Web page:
Producer Success Tip - Bad Habits to Drop the Second Half of the Year

Pinnacle Claims Management - Bad Habit Multi-Tasking

Many of us have at least one bad work habit we want to break, but before we can change it, we must first be aware of it. Consistent bad habits can take away from work progress and compromise business flow. This article is the first in a three-part series on common bad habits to break in 2016, so you can increase productivity while reducing stress. Who wouldn’t want that! Our first topic covers the downside of multi-tasking.

Are you a chronic multi-tasker, thinking you get more done by switching from task to task instead of completing one project before moving on to the next? Multi-tasking at work is when you either try to perform two tasks at the same time or switch quickly from one task to another.  If so, research shows that this is actually a bad habit worth breaking. 

A study conducted in 2001 showed that we are less effective when we switch between tasks frequently since it takes more time to reacquaint ourselves with where we left off when we jump between projects.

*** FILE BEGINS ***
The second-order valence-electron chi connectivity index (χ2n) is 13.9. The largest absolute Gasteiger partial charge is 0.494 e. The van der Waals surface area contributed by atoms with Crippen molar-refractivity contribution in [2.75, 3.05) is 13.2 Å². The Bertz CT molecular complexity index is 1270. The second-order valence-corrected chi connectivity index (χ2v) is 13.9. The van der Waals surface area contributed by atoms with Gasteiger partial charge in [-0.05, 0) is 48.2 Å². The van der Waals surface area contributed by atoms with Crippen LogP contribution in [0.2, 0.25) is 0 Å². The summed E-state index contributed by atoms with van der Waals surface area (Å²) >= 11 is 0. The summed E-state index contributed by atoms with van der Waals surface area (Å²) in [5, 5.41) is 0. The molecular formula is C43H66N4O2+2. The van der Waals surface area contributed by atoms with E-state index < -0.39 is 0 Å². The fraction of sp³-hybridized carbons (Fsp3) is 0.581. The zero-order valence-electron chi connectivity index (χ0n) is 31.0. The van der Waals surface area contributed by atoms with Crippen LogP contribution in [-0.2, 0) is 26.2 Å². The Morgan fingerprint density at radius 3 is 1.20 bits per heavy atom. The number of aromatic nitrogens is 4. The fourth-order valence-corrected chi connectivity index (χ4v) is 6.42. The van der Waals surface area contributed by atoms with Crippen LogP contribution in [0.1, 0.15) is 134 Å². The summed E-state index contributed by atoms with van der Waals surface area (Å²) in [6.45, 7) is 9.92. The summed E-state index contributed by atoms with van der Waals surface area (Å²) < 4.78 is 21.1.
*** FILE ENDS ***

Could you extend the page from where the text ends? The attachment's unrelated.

The study researchers Joshua Rubenstein, PhD, Jeffrey Evans, PhD. and David Meyer PhD. concluded that switching from task to task not only costs time but can cause more errors. While multi-tasking may appear to make you more efficient, the bits of time to switch from task to task can really add up, especially if you have many tasks you want to accomplish in a day and some or all are complex by nature. 

Researcher Meyer determined “that even brief mental blocks created by shifting between tasks can cost as much as 40% of someone’s time.” For maximum productivity, stop multi-tasking and follow these three efficiency tips:

  • Batch similar tasks together such as making phone calls, checking mail, reading and writing.
  • Eliminate distractions so you can focus on completing a task or getting as much done on it before moving on to a new task.
  • Work in one hour to 90 minutes segments at a time and take a break before starting the next task. Even getting up to get some water and moving for five minutes can help you reset and approach the next task in a refreshed and more productive manner.